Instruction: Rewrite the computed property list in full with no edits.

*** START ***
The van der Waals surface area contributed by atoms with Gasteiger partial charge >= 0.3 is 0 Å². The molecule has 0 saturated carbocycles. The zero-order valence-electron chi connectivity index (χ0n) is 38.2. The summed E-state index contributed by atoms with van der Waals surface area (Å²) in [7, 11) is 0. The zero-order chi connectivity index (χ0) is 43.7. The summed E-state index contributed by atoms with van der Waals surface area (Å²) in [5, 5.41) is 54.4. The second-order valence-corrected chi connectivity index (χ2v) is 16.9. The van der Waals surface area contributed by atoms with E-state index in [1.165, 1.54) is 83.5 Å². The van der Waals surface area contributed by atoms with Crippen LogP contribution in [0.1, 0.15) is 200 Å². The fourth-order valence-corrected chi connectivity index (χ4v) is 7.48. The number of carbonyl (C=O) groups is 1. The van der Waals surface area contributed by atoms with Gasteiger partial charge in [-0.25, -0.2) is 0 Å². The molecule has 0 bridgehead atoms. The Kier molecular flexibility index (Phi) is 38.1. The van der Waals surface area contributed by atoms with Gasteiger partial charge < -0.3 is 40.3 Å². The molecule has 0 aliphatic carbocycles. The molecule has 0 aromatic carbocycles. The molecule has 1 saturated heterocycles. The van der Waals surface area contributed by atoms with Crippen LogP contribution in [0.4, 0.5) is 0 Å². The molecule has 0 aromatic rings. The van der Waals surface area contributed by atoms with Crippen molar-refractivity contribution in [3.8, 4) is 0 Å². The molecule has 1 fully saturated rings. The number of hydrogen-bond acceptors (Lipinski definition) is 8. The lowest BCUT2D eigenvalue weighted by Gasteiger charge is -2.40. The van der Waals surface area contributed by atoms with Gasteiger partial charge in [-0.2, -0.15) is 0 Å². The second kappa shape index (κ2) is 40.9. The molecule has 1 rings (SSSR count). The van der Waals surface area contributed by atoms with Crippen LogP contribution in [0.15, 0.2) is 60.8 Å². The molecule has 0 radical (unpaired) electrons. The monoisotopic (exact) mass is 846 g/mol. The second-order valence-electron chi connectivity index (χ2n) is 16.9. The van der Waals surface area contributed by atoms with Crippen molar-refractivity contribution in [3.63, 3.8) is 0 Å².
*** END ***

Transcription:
The van der Waals surface area contributed by atoms with Gasteiger partial charge >= 0.3 is 0 Å². The molecule has 0 saturated carbocycles. The zero-order valence-electron chi connectivity index (χ0n) is 38.2. The summed E-state index contributed by atoms with van der Waals surface area (Å²) in [7, 11) is 0. The zero-order chi connectivity index (χ0) is 43.7. The summed E-state index contributed by atoms with van der Waals surface area (Å²) in [5, 5.41) is 54.4. The second-order valence-corrected chi connectivity index (χ2v) is 16.9. The van der Waals surface area contributed by atoms with E-state index in [1.165, 1.54) is 83.5 Å². The van der Waals surface area contributed by atoms with Crippen LogP contribution in [0.1, 0.15) is 200 Å². The fourth-order valence-corrected chi connectivity index (χ4v) is 7.48. The number of carbonyl (C=O) groups is 1. The van der Waals surface area contributed by atoms with Gasteiger partial charge in [-0.25, -0.2) is 0 Å². The molecule has 0 bridgehead atoms. The Kier molecular flexibility index (Phi) is 38.1. The van der Waals surface area contributed by atoms with Gasteiger partial charge < -0.3 is 40.3 Å². The molecule has 0 aliphatic carbocycles. The molecule has 0 aromatic carbocycles. The molecule has 1 saturated heterocycles. The van der Waals surface area contributed by atoms with Crippen LogP contribution in [0.4, 0.5) is 0 Å². The molecule has 0 aromatic rings. The van der Waals surface area contributed by atoms with Crippen molar-refractivity contribution in [3.8, 4) is 0 Å². The molecule has 1 fully saturated rings. The number of hydrogen-bond acceptors (Lipinski definition) is 8. The lowest BCUT2D eigenvalue weighted by Gasteiger charge is -2.40. The van der Waals surface area contributed by atoms with Gasteiger partial charge in [-0.2, -0.15) is 0 Å². The second kappa shape index (κ2) is 40.9. The molecule has 1 rings (SSSR count). The van der Waals surface area contributed by atoms with Crippen LogP contribution in [0.15, 0.2) is 60.8 Å². The molecule has 0 radical (unpaired) electrons. The monoisotopic (exact) mass is 846 g/mol. The second-order valence-electron chi connectivity index (χ2n) is 16.9. The van der Waals surface area contributed by atoms with Crippen molar-refractivity contribution in [3.63, 3.8) is 0 Å².